Refinement in the production and purification of recombinant HCMV IE1-pp65 protein for the generation of epitope-specific T cell immunity

Bone Marrow Transplant Research Laboratory, 1st Floor William Buckland Building, Alfred Hospital, Melbourne, Vic. 3004, Australia.
Protein Expression and Purification (Impact Factor: 1.7). 06/2008; 61(1):22-30. DOI: 10.1016/j.pep.2008.05.001
Source: PubMed


Human cytomegalovirus (HCMV) remains one of the most common opportunistic infections causing disease following stem cell transplantation, despite the availability of anti-viral therapies. Adoptive immunotherapy has the potential to further aid in counteracting chronic viral reactivation and subsequent disease by restoring viral immunity through the transfer of virus-specific T cells from transplant donors to their recipients. Our study refines the production and purification of a recombinant HCMV protein containing two of the most immunodominant antigens (IE1 and pp65) for the generation of polyclonal HCMV-specific T cells. In doing so, a 6x His-tagged IE1-pp65 protein was generated using a serum-free baculovirus/insect cell expression system and soluble IE1-pp65 protein was subsequently purified using Ni-NTA affinity chromatography under stringent conditions to obtain a highly pure product. The ability of the recombinant IE1-pp65 protein to elicit a functional T cell mediated immune response was demonstrated by the vigorous reactivation and expansion of HLA-A2-restricted pp65(495-503)-specific CD8+ T cells. This recombinant IE1-pp65 protein can potentially generate a multitude of HLA-restricted HCMV-specific T cells, providing a better alternative to using costly overlapping peptides or HCMV lysates for expansion of T cells for use in adoptive immunotherapy strategies.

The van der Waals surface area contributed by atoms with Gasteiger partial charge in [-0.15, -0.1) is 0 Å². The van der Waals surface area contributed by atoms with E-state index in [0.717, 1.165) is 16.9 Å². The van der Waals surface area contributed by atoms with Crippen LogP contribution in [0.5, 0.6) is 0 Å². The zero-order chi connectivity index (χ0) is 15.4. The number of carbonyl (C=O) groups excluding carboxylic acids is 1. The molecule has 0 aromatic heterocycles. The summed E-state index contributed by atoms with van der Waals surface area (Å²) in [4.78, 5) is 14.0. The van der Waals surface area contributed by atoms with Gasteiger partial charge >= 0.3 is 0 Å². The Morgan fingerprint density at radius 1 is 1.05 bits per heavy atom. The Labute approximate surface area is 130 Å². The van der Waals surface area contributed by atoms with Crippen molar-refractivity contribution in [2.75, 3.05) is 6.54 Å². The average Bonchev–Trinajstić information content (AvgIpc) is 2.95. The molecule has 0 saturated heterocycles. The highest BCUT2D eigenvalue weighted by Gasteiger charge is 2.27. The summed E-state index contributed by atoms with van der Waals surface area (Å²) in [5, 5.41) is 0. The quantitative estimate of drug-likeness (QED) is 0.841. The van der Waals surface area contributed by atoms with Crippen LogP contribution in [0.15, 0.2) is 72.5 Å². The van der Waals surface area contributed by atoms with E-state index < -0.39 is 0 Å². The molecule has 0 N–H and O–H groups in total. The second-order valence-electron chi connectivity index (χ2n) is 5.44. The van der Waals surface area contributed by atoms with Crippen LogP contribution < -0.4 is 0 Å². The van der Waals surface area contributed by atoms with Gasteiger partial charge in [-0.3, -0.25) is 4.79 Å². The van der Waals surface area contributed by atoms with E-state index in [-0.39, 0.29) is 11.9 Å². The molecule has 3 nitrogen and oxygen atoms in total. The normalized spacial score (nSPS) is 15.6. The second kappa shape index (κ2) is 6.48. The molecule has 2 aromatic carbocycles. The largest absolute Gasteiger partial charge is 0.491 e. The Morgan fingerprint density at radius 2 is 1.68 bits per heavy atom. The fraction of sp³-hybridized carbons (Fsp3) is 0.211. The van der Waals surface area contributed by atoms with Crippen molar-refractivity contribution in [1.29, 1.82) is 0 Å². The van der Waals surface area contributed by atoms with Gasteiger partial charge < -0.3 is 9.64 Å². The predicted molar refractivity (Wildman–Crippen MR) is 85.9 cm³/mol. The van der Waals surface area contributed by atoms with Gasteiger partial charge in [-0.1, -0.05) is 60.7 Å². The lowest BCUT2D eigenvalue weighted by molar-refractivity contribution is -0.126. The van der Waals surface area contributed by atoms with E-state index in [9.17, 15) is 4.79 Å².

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Available from: Nicole A Mifsud
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    ABSTRACT: CD8(+) T cell immunity has a critical function in controlling human cytomegalovirus (HCMV) infection. In immunocompromized individuals, HCMV reactivation or disease can lead to increased morbidity and mortality, particularly in transplant recipients. In this setting, adoptive transfer of HCMV-specific CD8(+) T cells is a promising vaccine strategy to restore viral immunity, with most clinical approaches focussing on the use of peptides for the generation of single epitope-specific CD8(+) T cells. We show that using an IE1-pp65 chimeric protein as the antigen source promotes effective cross-presentation, by monocyte-derived dendritic cells (MoDCs), to generate polyclonal CD8(+) T cell epitopes. By exploring human leukocyte antigen (HLA)-restricted immunodominance hierarchies both within and across two immunodominant proteins, we show that HLA-B7 epitopes elicit higher CD8(+) T cell responses compared with HLA-A1, -A2 or -B8. This study provides important evidence highlighting both the efficacy of the IE1-pp65 chimeric protein and the importance of immunodominance in designing future therapeutic vaccines.
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    ABSTRACT: Identification of CD8+ cytotoxic T lymphocyte (CTL) epitopes has traditionally relied upon testing of overlapping peptide libraries for their reactivity with T cells in vitro. Here, we pursued deep ligand sequencing (DLS) as an alternative method of directly identifying those ligands that are epitopes presented to CTLs by the class I human leukocyte antigens (HLA) of infected cells. Soluble class I HLA-A*11:01 (sHLA) was gathered from HIV-1 NL4-3-infected human CD4+ SUP-T1 cells. HLA-A*11:01 harvested from infected cells was immunoaffinity purified and acid boiled to release heavy and light chains from peptide ligands that were then recovered by size-exclusion filtration. The ligands were first fractionated by high-pH high-pressure liquid chromatography and then subjected to separation by nano-liquid chromatography (nano-LC)-mass spectrometry (MS) at low pH. Approximately 10 million ions were selected for sequencing by tandem mass spectrometry (MS/MS). HLA-A*11:01 ligand sequences were determined with PEAKS software and confirmed by comparison to spectra generated from synthetic peptides. DLS identified 42 viral ligands presented by HLA-A*11:01, and 37 of these were previously undetected. These data demonstrate that (i) HIV-1 Gag and Nef are extensively sampled, (ii) ligand length variants are prevalent, particularly within Gag and Nef hot spots where ligand sequences overlap, (iii) noncanonical ligands are T cell reactive, and (iv) HIV-1 ligands are derived from de novo synthesis rather than endocytic sampling. Next-generation immunotherapies must factor these nascent HIV-1 ligand length variants and the finding that CTL-reactive epitopes may be absent during infection of CD4+ T cells into strategies designed to enhance T cell immunity.
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